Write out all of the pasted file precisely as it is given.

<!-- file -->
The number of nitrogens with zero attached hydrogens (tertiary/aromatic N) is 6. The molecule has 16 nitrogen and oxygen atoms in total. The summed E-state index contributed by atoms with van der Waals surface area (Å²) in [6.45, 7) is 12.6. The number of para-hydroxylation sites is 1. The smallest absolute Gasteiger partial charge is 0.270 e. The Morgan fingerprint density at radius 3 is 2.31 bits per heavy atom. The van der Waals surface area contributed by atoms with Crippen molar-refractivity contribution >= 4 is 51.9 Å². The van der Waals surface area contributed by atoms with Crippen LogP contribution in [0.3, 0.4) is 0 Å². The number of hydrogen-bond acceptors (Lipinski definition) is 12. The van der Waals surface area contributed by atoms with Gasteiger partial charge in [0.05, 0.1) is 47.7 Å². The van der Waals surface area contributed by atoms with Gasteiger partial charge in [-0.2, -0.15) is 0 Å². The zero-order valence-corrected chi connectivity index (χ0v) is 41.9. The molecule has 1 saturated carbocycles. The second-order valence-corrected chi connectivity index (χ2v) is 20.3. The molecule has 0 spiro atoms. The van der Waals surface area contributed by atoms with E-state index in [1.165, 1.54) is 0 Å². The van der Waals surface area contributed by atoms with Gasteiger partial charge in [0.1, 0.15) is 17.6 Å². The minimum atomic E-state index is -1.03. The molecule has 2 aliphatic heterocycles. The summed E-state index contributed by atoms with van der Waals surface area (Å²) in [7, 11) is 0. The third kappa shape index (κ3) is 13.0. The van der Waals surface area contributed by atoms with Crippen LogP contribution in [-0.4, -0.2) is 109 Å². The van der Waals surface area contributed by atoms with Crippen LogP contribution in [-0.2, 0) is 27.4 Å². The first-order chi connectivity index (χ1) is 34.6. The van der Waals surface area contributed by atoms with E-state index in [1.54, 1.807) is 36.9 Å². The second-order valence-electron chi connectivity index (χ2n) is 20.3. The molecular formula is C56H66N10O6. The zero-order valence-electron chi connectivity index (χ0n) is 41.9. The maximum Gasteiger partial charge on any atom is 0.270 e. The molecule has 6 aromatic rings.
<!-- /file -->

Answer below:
The number of nitrogens with zero attached hydrogens (tertiary/aromatic N) is 6. The molecule has 16 nitrogen and oxygen atoms in total. The summed E-state index contributed by atoms with van der Waals surface area (Å²) in [6.45, 7) is 12.6. The number of para-hydroxylation sites is 1. The smallest absolute Gasteiger partial charge is 0.270 e. The Morgan fingerprint density at radius 3 is 2.31 bits per heavy atom. The van der Waals surface area contributed by atoms with Crippen molar-refractivity contribution >= 4 is 51.9 Å². The van der Waals surface area contributed by atoms with Crippen LogP contribution in [0.3, 0.4) is 0 Å². The number of hydrogen-bond acceptors (Lipinski definition) is 12. The van der Waals surface area contributed by atoms with Gasteiger partial charge in [0.05, 0.1) is 47.7 Å². The van der Waals surface area contributed by atoms with Gasteiger partial charge in [-0.2, -0.15) is 0 Å². The zero-order valence-corrected chi connectivity index (χ0v) is 41.9. The molecule has 1 saturated carbocycles. The second-order valence-corrected chi connectivity index (χ2v) is 20.3. The molecule has 0 spiro atoms. The van der Waals surface area contributed by atoms with E-state index in [1.165, 1.54) is 0 Å². The van der Waals surface area contributed by atoms with Gasteiger partial charge in [0.1, 0.15) is 17.6 Å². The minimum atomic E-state index is -1.03. The molecule has 2 aliphatic heterocycles. The summed E-state index contributed by atoms with van der Waals surface area (Å²) in [7, 11) is 0. The third kappa shape index (κ3) is 13.0. The van der Waals surface area contributed by atoms with Crippen LogP contribution in [-0.4, -0.2) is 109 Å². The van der Waals surface area contributed by atoms with Crippen LogP contribution in [-0.2, 0) is 27.4 Å². The first-order chi connectivity index (χ1) is 34.6. The van der Waals surface area contributed by atoms with E-state index in [1.54, 1.807) is 36.9 Å². The second-order valence-electron chi connectivity index (χ2n) is 20.3. The molecular formula is C56H66N10O6. The zero-order valence-electron chi connectivity index (χ0n) is 41.9. The maximum Gasteiger partial charge on any atom is 0.270 e. The molecule has 6 aromatic rings.